Zearch! My entry to the Zappos API Developer Challenge


I just finished work on Zearch, a browser extension that currently works for Firefox and Chrome. This project is my entry to the first Zappos API Developer Challenge. To say it’s been a learning experience is an understatement. This is my first time writing an extension for either Firefox or Chrome, so I went into this possibly too careful in some ways, maybe not careful enough in ways I have yet to realize.

I started on the Firefox extension, but from the very beginning I knew I wanted to have this work on multiple browsers. In retrospect, I don’t really know why I went for Firefox first. I prefer Chrome as both a web browser and a development platform. Regardless, I paid careful attention to making sure my code was split up properly.

My strategy ended up with splitting the files into a few key areas. I really had no previous experience to base these splits on, it was more just a feeling that this would allow me the greatest flexibility for porting to another browser.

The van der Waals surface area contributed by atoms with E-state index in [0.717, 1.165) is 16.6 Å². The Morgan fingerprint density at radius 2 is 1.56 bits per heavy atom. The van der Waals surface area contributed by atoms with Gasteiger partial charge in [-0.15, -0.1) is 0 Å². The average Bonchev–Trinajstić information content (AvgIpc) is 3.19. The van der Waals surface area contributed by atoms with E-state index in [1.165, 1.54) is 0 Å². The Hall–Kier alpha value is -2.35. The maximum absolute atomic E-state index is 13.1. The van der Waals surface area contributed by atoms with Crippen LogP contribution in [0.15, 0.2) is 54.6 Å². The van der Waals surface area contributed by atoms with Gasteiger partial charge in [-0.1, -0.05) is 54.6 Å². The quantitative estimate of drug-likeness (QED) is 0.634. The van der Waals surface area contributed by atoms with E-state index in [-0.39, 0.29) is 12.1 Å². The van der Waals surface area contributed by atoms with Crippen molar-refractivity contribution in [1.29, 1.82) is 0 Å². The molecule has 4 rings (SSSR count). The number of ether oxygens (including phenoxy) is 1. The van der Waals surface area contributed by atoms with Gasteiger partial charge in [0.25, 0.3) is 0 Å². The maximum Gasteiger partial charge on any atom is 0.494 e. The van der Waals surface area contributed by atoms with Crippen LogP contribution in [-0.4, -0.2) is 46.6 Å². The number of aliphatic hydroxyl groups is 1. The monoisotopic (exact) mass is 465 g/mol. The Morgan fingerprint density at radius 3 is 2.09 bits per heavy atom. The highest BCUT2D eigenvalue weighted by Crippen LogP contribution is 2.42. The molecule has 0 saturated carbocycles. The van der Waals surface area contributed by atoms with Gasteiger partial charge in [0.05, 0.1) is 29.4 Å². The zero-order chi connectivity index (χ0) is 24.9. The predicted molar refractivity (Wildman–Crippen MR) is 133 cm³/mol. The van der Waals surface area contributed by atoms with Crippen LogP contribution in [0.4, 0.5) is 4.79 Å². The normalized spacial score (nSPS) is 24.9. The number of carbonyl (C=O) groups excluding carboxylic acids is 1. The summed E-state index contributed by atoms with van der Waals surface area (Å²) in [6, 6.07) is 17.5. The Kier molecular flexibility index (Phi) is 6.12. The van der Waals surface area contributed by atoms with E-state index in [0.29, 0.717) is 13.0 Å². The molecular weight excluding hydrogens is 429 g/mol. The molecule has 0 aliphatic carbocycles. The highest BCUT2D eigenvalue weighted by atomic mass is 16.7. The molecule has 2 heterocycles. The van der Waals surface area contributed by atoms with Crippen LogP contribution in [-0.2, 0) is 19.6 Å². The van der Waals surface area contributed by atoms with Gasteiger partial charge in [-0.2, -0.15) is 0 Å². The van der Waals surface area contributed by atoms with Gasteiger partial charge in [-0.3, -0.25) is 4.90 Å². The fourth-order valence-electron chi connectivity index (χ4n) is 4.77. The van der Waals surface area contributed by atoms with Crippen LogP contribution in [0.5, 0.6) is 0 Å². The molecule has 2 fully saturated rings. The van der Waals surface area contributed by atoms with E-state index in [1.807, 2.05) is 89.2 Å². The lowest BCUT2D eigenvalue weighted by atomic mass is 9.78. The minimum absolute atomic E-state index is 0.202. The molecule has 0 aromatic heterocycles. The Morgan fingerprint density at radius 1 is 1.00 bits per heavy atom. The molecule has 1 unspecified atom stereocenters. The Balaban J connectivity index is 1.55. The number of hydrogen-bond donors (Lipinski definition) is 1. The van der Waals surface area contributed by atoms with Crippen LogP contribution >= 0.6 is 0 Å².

zearch.js is the core JavaScript file. This file would ideally remain the same on every browser. It contains the guts of the operation and is in control of the majority of the functionality.

utils.js is browser specific actions. This file can change from browser to browser, although some commands may not. This is a set of utilities that zearch.js will use to turn on and off elements, create menus and other functions that are likely to differ significantly in their implementation.

bindings.js binds page elements to Zearch functions. This also will change from browser to browser. I could have integrated it in with utils for that reason, but while writing the code, there seemed to be such a sharp disconnect between utils.js and bindings.js that I felt it necessary to clearly separate the two.

zearch.html / zearch.xul define the page elements. Each browser had a very different way to define what shows up on the page, but that’s okay. I expected some things to vary wildly, and the structure of bindings.js and zearch.js made this very easy to adapt to.

When it came time to porting from Firefox to Chrome, this structure seemed to work out quite well. I’d like to end up porting it over to another browser (Opera is probably next on the list), and hopefully I can still use the same structure.

This is my first extension, but won’t be my last. I had a lot of fun writing it. I’m curious as to how long this structure will hold up before issues are brought to my attention regarding either flaws with this or better ways to do it.

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